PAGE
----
Goodyear Tire saved 6% on their benefit costs without a single plan change – Here’s how you can do it too

With health care costs continuing to rise at a pace that far exceeds inflation, firms are looking for additional ways to reduce benefit costs.  One option is a dependent eligibility audit.  This is a systematic approach to making sure that your health plan covers only those who are eligible.  This can be a significant cost saver.  Goodyear Tire & Rubber reported reducing their dependant rolls by 13% and overall costs by 6% by implementing a dependant audit.  These audits are really important for self-insured plans but also benefit fully-insured plans as well.

The purpose of the audit is to identify dependents that should no longer be covered such as children that have met the maximum age limit, divorced spouses or children impacted by a change in custody arrangements.  In addition to the cost savings, not doing an audit may risk noncompliance with ERISA from failure to comply with plan eligibility rules as specified in plan documents.

The firm can do the audit internally or hire a third-party. As with anything related to benefits there are certain things to be considered in the planning and rollout of the employee communications. The audit is usually done in a two step process: an amnesty phase and then the documentation review phase. While disenrollment is not a COBRA qualifying event, the employer may decide to offer it provided that your insurer will permit it.

We are all looking for ways to make our benefit dollars go further.  Eliminating the ineligible dependants makes sense.

Oops one of your lawyers isn’t really a lawyer! It just happened again to another firm. What should you do?

There is a new fraudster exposed who was posing as a lawyer.  While it’s early in the investigation, it seems as if Mark Pastuszak has worked at two prestigious NY law firms claiming to be a lawyer admitted inNew YorkandNew Jersey.  In truth, he was admitted in neither.  At blog press time, his law school graduation and claimed clerkship is being confirmed.  Both firms are investigating and likely contacting clients and others to see how to proceed.

The previous case a few years back was an actual Partner in an AMLAW 250 firm.  The fact pattern is a bit different as unlike the current example of a lateral hire, the fraudster progressed in the firm from being hired as a paralegal claiming to go to law school at night.  In reality, he did not even go to law school (and obviously did not pass the bar).  It was reported at the time, that the firm made amends to their clients by reviewing his billing records while posing as a lawyer (Associate and Partner) and refunded the difference between the lawyer rate and the paralegal rate to all client work for his tenure at the firm.

The fallout from both of these cases is terrible for the firm.  The firms suffer great reputational harm as well as a very large financial loss.  The differential paid in the previous case (lawyer vs. paralegal) was probably hundreds of thousands per year worked.

So what can management do to avoid these problems?  As part of the due diligence process in both promoting paralegals who become lawyers (and former clerks) AND laterals, you must check with each states’ licensing authorities to confirm the admissions.  Put it on your new hire checklist and eliminate the risk.

Out of Network Doctors – Four Strategies That Work

In our last post, we described this year’s significant changes to Out of Network coverage.  Insurance companies are reducing their out of network reimbursements from usual, customary and reasonable (UCR) to a percentage of Medicare.  If you will be continuing to use out of network doctors, here are four strategies to minimize the impact of using out of network providers:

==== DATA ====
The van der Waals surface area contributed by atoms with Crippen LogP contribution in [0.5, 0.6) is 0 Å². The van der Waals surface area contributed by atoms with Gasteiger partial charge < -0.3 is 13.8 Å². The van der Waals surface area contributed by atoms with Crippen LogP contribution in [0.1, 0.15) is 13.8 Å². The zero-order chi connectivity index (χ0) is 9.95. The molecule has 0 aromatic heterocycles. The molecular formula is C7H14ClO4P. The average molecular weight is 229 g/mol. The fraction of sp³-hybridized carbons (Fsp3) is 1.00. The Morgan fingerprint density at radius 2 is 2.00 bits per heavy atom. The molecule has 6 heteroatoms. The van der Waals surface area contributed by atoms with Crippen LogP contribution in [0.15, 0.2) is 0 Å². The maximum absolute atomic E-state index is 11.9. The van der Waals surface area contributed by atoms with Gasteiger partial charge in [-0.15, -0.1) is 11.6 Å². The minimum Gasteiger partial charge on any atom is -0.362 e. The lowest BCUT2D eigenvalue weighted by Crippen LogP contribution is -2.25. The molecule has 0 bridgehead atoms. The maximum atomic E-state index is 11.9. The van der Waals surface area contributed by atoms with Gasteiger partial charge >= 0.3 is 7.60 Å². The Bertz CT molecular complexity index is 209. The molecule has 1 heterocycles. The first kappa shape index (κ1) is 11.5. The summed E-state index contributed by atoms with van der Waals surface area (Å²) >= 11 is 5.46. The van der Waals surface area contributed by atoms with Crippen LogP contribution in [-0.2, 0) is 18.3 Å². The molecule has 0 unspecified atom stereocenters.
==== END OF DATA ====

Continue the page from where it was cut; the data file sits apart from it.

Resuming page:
1)      First the obvious.  Make sure that the plan you select will base their out of network reimbursements on UCR (not Medicare).  There are a few companies and plans in the market that still provide this.

2)      Consider a Health Savings Account (HSA) plan. These plans allow all individuals even partners to pay for the high deductible with pre-tax dollars through a bank account.  HSA’s are most likely to still use UCR as a basis for out of network reimbursement.

3)      If you must be on a plan that reimburses out of network claims at a percentage of Medicare, supplement it with an insured Executive Medical Reimbursement plan for select individuals.  If set up correctly, this can escape the nondiscrimination rules slated for Health Care Reform.

4)      Check out the website  It is a healthcare marketplace where you can shop for doctors and services.  It gives access to ratings, fair prices and reviews.  Even if you already have an out of network doctor, you can use this information to negotiate pricing based on knowing what other doctors charge.

In today’s changing health insurance market, you must strategize and custom design your health plan options to your healthcare spending.

Out of Network, Out of Line – What Happened Here?

Out of network, out of line – If you ever use out of network benefits on your medical plan, brace yourself for a huge shock when you get your bill.

One of the most significant coverage cutbacks that health insurers are making in 2011 is how they’ll treat medical expenses from out-of-network providers.  Insurers have now reinvented the term “usual, customary, & reasonable” or commonly known as “UCR” to be anything but that.  Historically, UCR levels were related to actual charges made by doctors in specified geographical areas.  Charges from all doctors, both those that participate with insurer networks and those that don’t, were put into a common data base that captured the full range of fees from the lowest charge to the highest and then insurers decided at what percentile cutoff to use as their maximum “UCR” level. For example, a 70th percentile would mean that charges from the top 30% pricier doctors would see some of their fees disallowed and a 90th percentile would mean that charges from the top 10% pricier doctors would see some of their fees disallowed.

Insurers have now quietly decided to instead use a percentage above Medicare fees – which have absolutely no relationship to what doctors really charge, as the basis of what is considered “usual, customary, & reasonable”.  Whether a company is using 110% of Medicare (Aetna) or 140% of Medicare (Oxford), the criteria is a downward moving target each year so the already large spread between what doctors really charge and the “UCR” levels will widen every year.